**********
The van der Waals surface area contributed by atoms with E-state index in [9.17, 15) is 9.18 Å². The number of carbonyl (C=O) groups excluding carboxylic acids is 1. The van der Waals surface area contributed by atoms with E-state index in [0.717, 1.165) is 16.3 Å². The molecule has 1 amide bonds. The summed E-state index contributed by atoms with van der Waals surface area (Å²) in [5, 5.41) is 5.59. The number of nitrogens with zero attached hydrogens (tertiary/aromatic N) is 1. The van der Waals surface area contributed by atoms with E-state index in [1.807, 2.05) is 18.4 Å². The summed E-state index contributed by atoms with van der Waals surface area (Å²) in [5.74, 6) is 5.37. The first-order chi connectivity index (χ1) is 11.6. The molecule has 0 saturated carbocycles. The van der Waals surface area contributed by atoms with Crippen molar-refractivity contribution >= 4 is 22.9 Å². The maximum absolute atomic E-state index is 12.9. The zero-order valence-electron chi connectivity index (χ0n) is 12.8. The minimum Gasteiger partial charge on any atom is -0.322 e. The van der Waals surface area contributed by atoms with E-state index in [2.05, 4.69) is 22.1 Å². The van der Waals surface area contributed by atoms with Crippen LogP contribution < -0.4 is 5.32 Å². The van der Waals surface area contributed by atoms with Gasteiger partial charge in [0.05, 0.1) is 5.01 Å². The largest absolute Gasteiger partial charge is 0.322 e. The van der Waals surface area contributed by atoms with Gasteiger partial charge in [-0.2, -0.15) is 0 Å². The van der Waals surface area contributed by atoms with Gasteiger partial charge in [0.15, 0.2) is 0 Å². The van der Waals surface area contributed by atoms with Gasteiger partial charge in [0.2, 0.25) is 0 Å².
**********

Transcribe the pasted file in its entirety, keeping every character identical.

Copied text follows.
The van der Waals surface area contributed by atoms with E-state index in [9.17, 15) is 9.18 Å². The number of carbonyl (C=O) groups excluding carboxylic acids is 1. The van der Waals surface area contributed by atoms with E-state index in [0.717, 1.165) is 16.3 Å². The molecule has 1 amide bonds. The summed E-state index contributed by atoms with van der Waals surface area (Å²) in [5, 5.41) is 5.59. The number of nitrogens with zero attached hydrogens (tertiary/aromatic N) is 1. The van der Waals surface area contributed by atoms with E-state index in [1.807, 2.05) is 18.4 Å². The summed E-state index contributed by atoms with van der Waals surface area (Å²) in [5.74, 6) is 5.37. The first-order chi connectivity index (χ1) is 11.6. The molecule has 0 saturated carbocycles. The van der Waals surface area contributed by atoms with Crippen molar-refractivity contribution >= 4 is 22.9 Å². The maximum absolute atomic E-state index is 12.9. The zero-order valence-electron chi connectivity index (χ0n) is 12.8. The minimum Gasteiger partial charge on any atom is -0.322 e. The van der Waals surface area contributed by atoms with E-state index in [2.05, 4.69) is 22.1 Å². The van der Waals surface area contributed by atoms with Crippen LogP contribution < -0.4 is 5.32 Å². The van der Waals surface area contributed by atoms with Gasteiger partial charge in [0.05, 0.1) is 5.01 Å². The largest absolute Gasteiger partial charge is 0.322 e. The van der Waals surface area contributed by atoms with Gasteiger partial charge in [-0.2, -0.15) is 0 Å². The van der Waals surface area contributed by atoms with Gasteiger partial charge in [0.15, 0.2) is 0 Å². The van der Waals surface area contributed by atoms with Gasteiger partial charge in [0.2, 0.25) is 0 Å².